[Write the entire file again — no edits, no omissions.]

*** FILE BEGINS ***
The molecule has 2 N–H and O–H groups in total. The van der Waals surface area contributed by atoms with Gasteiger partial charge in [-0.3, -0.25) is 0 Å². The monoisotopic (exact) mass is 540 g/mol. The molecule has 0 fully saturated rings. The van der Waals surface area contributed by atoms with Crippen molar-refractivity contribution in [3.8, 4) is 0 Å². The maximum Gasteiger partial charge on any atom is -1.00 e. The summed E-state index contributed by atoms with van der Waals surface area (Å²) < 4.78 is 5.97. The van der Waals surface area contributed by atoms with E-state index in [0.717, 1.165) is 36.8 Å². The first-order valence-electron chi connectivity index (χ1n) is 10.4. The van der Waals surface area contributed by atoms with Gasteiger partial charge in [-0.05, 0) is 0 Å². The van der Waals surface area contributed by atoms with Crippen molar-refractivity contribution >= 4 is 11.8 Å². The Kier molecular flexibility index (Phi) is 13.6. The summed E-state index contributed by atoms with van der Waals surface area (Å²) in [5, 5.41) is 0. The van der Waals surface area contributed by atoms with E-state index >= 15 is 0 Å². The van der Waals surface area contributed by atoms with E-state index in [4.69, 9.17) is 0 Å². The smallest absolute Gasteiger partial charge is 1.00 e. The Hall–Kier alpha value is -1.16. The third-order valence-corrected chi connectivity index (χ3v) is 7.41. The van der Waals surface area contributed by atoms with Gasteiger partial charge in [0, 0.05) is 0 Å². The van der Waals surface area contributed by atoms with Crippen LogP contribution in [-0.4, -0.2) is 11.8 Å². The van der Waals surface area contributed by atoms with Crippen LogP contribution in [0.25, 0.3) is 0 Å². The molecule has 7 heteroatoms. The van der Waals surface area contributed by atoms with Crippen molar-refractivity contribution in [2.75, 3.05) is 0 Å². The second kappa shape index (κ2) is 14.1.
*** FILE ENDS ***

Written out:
The molecule has 2 N–H and O–H groups in total. The van der Waals surface area contributed by atoms with Gasteiger partial charge in [-0.3, -0.25) is 0 Å². The monoisotopic (exact) mass is 540 g/mol. The molecule has 0 fully saturated rings. The van der Waals surface area contributed by atoms with Crippen molar-refractivity contribution in [3.8, 4) is 0 Å². The maximum Gasteiger partial charge on any atom is -1.00 e. The summed E-state index contributed by atoms with van der Waals surface area (Å²) < 4.78 is 5.97. The van der Waals surface area contributed by atoms with E-state index in [0.717, 1.165) is 36.8 Å². The first-order valence-electron chi connectivity index (χ1n) is 10.4. The van der Waals surface area contributed by atoms with Gasteiger partial charge in [-0.05, 0) is 0 Å². The van der Waals surface area contributed by atoms with Crippen molar-refractivity contribution >= 4 is 11.8 Å². The Kier molecular flexibility index (Phi) is 13.6. The summed E-state index contributed by atoms with van der Waals surface area (Å²) in [5, 5.41) is 0. The van der Waals surface area contributed by atoms with E-state index >= 15 is 0 Å². The van der Waals surface area contributed by atoms with E-state index in [4.69, 9.17) is 0 Å². The smallest absolute Gasteiger partial charge is 1.00 e. The Hall–Kier alpha value is -1.16. The third-order valence-corrected chi connectivity index (χ3v) is 7.41. The van der Waals surface area contributed by atoms with Gasteiger partial charge in [0, 0.05) is 0 Å². The van der Waals surface area contributed by atoms with Crippen LogP contribution in [-0.4, -0.2) is 11.8 Å². The van der Waals surface area contributed by atoms with Crippen LogP contribution in [0.25, 0.3) is 0 Å². The molecule has 7 heteroatoms. The van der Waals surface area contributed by atoms with Crippen molar-refractivity contribution in [2.75, 3.05) is 0 Å². The second kappa shape index (κ2) is 14.1.